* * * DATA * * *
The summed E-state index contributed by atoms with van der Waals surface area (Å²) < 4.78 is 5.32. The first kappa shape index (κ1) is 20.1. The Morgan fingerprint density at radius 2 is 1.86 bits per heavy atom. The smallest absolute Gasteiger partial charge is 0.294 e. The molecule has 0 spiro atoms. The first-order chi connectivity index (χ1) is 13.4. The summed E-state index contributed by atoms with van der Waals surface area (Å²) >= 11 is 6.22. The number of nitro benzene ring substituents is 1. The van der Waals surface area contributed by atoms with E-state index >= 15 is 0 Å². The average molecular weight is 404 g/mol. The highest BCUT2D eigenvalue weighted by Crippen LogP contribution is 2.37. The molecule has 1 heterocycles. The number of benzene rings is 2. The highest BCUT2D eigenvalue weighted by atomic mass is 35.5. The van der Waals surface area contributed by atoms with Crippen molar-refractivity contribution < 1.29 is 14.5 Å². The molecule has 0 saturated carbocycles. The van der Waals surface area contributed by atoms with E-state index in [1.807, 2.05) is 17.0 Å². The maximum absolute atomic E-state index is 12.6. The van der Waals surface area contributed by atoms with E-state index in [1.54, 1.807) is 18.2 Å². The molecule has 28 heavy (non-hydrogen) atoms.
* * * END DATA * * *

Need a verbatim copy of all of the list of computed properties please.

The summed E-state index contributed by atoms with van der Waals surface area (Å²) < 4.78 is 5.32. The first kappa shape index (κ1) is 20.1. The Morgan fingerprint density at radius 2 is 1.86 bits per heavy atom. The smallest absolute Gasteiger partial charge is 0.294 e. The molecule has 0 spiro atoms. The first-order chi connectivity index (χ1) is 13.4. The summed E-state index contributed by atoms with van der Waals surface area (Å²) >= 11 is 6.22. The number of nitro benzene ring substituents is 1. The van der Waals surface area contributed by atoms with E-state index >= 15 is 0 Å². The average molecular weight is 404 g/mol. The highest BCUT2D eigenvalue weighted by Crippen LogP contribution is 2.37. The molecule has 1 heterocycles. The number of benzene rings is 2. The highest BCUT2D eigenvalue weighted by atomic mass is 35.5. The van der Waals surface area contributed by atoms with Crippen molar-refractivity contribution < 1.29 is 14.5 Å². The molecule has 0 saturated carbocycles. The van der Waals surface area contributed by atoms with E-state index in [1.807, 2.05) is 17.0 Å². The maximum absolute atomic E-state index is 12.6. The van der Waals surface area contributed by atoms with E-state index in [1.54, 1.807) is 18.2 Å². The molecule has 28 heavy (non-hydrogen) atoms.